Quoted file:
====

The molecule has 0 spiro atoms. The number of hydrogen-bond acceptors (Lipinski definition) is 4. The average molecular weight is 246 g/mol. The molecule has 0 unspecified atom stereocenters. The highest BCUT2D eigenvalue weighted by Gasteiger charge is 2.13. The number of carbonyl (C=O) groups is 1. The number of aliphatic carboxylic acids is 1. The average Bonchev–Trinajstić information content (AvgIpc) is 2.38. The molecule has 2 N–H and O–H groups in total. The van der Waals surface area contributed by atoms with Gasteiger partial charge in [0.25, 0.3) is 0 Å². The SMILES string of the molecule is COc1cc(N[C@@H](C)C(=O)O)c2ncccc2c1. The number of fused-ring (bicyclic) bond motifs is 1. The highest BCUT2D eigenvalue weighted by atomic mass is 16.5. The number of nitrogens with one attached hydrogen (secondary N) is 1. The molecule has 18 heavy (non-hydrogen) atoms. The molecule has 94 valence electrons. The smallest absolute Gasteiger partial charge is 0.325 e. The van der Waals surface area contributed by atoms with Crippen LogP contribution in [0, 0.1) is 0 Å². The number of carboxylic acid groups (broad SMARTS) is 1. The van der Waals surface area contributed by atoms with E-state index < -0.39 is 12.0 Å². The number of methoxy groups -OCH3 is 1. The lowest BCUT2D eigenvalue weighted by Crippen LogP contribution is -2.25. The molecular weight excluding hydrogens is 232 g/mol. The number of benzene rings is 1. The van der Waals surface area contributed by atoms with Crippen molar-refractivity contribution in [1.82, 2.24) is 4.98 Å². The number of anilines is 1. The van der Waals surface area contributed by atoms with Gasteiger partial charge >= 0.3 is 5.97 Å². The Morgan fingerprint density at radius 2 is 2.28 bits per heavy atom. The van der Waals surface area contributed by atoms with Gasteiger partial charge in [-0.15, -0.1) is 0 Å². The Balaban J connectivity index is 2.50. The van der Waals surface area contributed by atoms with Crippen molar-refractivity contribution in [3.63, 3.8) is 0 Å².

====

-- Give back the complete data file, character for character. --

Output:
The molecule has 0 spiro atoms. The number of hydrogen-bond acceptors (Lipinski definition) is 4. The average molecular weight is 246 g/mol. The molecule has 0 unspecified atom stereocenters. The highest BCUT2D eigenvalue weighted by Gasteiger charge is 2.13. The number of carbonyl (C=O) groups is 1. The number of aliphatic carboxylic acids is 1. The average Bonchev–Trinajstić information content (AvgIpc) is 2.38. The molecule has 2 N–H and O–H groups in total. The van der Waals surface area contributed by atoms with Gasteiger partial charge in [0.25, 0.3) is 0 Å². The SMILES string of the molecule is COc1cc(N[C@@H](C)C(=O)O)c2ncccc2c1. The number of fused-ring (bicyclic) bond motifs is 1. The highest BCUT2D eigenvalue weighted by atomic mass is 16.5. The number of nitrogens with one attached hydrogen (secondary N) is 1. The molecule has 18 heavy (non-hydrogen) atoms. The molecule has 94 valence electrons. The smallest absolute Gasteiger partial charge is 0.325 e. The van der Waals surface area contributed by atoms with Crippen LogP contribution in [0, 0.1) is 0 Å². The number of carboxylic acid groups (broad SMARTS) is 1. The van der Waals surface area contributed by atoms with E-state index < -0.39 is 12.0 Å². The number of methoxy groups -OCH3 is 1. The lowest BCUT2D eigenvalue weighted by Crippen LogP contribution is -2.25. The molecular weight excluding hydrogens is 232 g/mol. The number of benzene rings is 1. The van der Waals surface area contributed by atoms with Crippen molar-refractivity contribution in [1.82, 2.24) is 4.98 Å². The number of anilines is 1. The van der Waals surface area contributed by atoms with Gasteiger partial charge >= 0.3 is 5.97 Å². The Morgan fingerprint density at radius 2 is 2.28 bits per heavy atom. The van der Waals surface area contributed by atoms with Gasteiger partial charge in [-0.15, -0.1) is 0 Å². The Balaban J connectivity index is 2.50. The van der Waals surface area contributed by atoms with Crippen molar-refractivity contribution in [3.63, 3.8) is 0 Å².